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Nintendo shutting down Animal Crossing: Pocket Camp in Belgium

Published: 08:13, 22 May 2019
Animal Crossing: Pocket Camp splash screen
Animal Crossing: Pocket Camp

Belgian government has been cracking down on loot boxes for a while now, and even though most cases were solved by companies removing premium loot-boxes, Nintendo's Animal Crossing: Pocket Camp and Fire Emblem Heroes will be shutting down.

We're talking about mobile games, of course, so you can already guess what's the main financing model for Animal Crossing: Pocket Camp and Fire Emblem Heroes.

Both games will be run regularly until 27 August 2019, after which they won't be available to download or play. Additionally, Orbs and/or Leaf Tickets from their accounts will be usable until the service has ended. 

"Due to the current unclear situation in Belgium regarding certain in-game revenue models, we have decided to end the service for Animal Crossing: Pocket Camp and Fire Emblem Heroes in Belgium", Nintendo Belgium tweeted.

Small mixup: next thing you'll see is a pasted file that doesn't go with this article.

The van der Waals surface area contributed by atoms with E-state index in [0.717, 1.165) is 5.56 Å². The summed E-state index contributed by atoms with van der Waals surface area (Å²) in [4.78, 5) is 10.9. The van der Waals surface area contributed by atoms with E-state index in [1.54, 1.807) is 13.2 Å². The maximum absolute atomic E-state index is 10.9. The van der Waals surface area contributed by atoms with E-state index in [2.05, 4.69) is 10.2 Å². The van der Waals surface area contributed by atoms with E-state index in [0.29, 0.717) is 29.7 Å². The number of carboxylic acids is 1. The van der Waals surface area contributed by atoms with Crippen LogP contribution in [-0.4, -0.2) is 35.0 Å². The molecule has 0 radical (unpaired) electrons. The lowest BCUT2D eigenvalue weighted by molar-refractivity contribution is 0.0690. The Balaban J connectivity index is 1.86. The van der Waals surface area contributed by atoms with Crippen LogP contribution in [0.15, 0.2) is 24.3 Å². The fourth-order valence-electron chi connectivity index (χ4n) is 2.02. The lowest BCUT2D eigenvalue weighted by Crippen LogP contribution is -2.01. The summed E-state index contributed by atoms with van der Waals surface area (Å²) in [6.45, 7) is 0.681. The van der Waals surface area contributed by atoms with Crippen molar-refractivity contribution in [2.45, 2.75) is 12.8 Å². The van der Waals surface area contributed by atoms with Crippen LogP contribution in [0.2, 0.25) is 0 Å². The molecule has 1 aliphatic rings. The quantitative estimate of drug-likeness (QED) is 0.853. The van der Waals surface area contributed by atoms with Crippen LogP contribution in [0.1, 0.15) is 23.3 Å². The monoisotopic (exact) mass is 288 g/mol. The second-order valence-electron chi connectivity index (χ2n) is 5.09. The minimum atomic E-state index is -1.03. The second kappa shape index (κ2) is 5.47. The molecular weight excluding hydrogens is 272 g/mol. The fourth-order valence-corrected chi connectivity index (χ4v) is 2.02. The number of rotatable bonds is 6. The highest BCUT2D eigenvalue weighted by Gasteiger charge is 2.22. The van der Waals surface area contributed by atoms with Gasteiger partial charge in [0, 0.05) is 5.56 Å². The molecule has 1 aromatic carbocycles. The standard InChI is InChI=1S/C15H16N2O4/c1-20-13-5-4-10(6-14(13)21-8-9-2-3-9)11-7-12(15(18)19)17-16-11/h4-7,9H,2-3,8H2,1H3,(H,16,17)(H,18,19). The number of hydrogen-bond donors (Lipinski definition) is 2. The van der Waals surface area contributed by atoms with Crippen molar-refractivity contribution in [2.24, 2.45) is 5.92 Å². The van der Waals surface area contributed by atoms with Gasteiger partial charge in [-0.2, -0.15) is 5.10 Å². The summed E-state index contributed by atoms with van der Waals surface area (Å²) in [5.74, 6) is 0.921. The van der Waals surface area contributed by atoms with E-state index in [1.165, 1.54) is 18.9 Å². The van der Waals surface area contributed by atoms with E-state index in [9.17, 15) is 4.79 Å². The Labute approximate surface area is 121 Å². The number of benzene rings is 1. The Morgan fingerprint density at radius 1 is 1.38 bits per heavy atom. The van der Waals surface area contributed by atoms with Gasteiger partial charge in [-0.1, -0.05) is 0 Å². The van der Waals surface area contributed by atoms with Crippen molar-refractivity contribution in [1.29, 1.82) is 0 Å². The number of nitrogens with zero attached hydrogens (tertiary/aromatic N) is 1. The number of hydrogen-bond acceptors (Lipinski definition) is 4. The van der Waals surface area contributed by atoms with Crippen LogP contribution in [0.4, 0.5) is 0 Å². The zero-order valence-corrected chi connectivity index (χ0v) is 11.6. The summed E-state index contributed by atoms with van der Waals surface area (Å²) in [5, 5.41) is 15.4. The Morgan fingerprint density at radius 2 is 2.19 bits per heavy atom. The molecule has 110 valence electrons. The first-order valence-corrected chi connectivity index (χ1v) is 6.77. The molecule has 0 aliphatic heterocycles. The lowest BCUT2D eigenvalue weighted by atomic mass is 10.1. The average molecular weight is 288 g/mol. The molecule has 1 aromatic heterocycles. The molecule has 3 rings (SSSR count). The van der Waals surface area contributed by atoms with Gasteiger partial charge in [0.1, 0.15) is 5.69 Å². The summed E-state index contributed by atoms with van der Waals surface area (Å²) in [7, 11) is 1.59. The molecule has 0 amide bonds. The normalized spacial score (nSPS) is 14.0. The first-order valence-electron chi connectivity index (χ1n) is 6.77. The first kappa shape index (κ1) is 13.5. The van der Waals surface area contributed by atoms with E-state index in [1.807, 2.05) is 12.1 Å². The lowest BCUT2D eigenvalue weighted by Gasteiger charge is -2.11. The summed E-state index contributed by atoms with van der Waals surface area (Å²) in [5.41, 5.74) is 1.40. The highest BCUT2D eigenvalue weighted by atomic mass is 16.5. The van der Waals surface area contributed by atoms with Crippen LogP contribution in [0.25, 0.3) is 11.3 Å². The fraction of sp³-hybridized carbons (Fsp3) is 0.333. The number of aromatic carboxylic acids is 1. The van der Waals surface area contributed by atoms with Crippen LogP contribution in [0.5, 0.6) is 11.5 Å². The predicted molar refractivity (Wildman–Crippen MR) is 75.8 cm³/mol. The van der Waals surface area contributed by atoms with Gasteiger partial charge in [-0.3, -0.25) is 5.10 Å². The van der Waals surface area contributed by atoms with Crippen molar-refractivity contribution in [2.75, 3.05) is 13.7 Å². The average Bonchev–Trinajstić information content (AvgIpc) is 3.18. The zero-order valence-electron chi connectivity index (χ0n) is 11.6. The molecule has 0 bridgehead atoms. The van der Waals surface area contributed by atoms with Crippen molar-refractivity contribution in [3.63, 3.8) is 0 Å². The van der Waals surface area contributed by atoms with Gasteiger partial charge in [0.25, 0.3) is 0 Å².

Moreover, the company revealed these are the last games with this earnings model to launch in Belgium, although it's a bit unclear whether their plan is to ditch the model or the Belgian mobile games market.

Nintendo thanked all Belgian players of Animal Crossing: Pocket Camp and Fire Emblem Heroes for their support, but we're not sure they'll be overly ecstatic over the decision.

After all, these games tend to entice many players into some serious investments, which are now gone just like that, without so much as a bonus to have a few reckless spending sprees before the service ends.

Belgium has been at the forefront of anti-loot box initiatives, having ensured the likes of 2K, EA, Valve and others do not introduce underage children to gambling.

EA tried to , insisting that declaring the odds of winning upfront rids them of the responsibility, but it almost resulted in criminal charges, so the company had to give in.

Nintendo Official image of the Nintendo logo Nintendo

The U.S. also revived their anti-loot box fight via Senator Josh Hawley, who to push through a bill that would ban loot boxes and pay-to-win mechanics in games peddled to minors, insisting that game devs should be held to same standards as the gambling industry

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